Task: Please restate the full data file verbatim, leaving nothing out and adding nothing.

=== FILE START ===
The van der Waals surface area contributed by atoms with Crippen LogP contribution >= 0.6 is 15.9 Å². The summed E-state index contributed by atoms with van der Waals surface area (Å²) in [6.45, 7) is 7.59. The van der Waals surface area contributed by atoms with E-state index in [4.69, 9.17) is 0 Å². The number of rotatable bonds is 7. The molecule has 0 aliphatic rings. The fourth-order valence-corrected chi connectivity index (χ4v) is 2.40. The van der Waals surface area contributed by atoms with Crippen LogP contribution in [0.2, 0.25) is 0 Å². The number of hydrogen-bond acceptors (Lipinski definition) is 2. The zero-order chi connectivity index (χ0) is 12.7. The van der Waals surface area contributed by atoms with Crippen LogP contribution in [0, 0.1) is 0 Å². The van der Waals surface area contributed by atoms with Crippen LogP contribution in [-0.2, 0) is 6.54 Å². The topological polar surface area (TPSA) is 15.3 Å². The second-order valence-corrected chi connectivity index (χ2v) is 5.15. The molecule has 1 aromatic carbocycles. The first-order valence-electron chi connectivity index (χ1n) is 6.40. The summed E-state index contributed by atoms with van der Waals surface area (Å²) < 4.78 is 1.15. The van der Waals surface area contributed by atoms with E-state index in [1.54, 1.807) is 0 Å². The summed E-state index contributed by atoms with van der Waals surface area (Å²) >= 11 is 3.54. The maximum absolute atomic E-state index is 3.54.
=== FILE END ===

The van der Waals surface area contributed by atoms with Crippen LogP contribution >= 0.6 is 15.9 Å². The summed E-state index contributed by atoms with van der Waals surface area (Å²) in [6.45, 7) is 7.59. The van der Waals surface area contributed by atoms with E-state index in [4.69, 9.17) is 0 Å². The number of rotatable bonds is 7. The molecule has 0 aliphatic rings. The fourth-order valence-corrected chi connectivity index (χ4v) is 2.40. The van der Waals surface area contributed by atoms with Crippen LogP contribution in [0.2, 0.25) is 0 Å². The number of hydrogen-bond acceptors (Lipinski definition) is 2. The zero-order chi connectivity index (χ0) is 12.7. The van der Waals surface area contributed by atoms with Crippen LogP contribution in [0, 0.1) is 0 Å². The van der Waals surface area contributed by atoms with Crippen LogP contribution in [-0.2, 0) is 6.54 Å². The topological polar surface area (TPSA) is 15.3 Å². The second-order valence-corrected chi connectivity index (χ2v) is 5.15. The molecule has 1 aromatic carbocycles. The first-order valence-electron chi connectivity index (χ1n) is 6.40. The summed E-state index contributed by atoms with van der Waals surface area (Å²) < 4.78 is 1.15. The van der Waals surface area contributed by atoms with E-state index in [1.54, 1.807) is 0 Å². The summed E-state index contributed by atoms with van der Waals surface area (Å²) >= 11 is 3.54. The maximum absolute atomic E-state index is 3.54.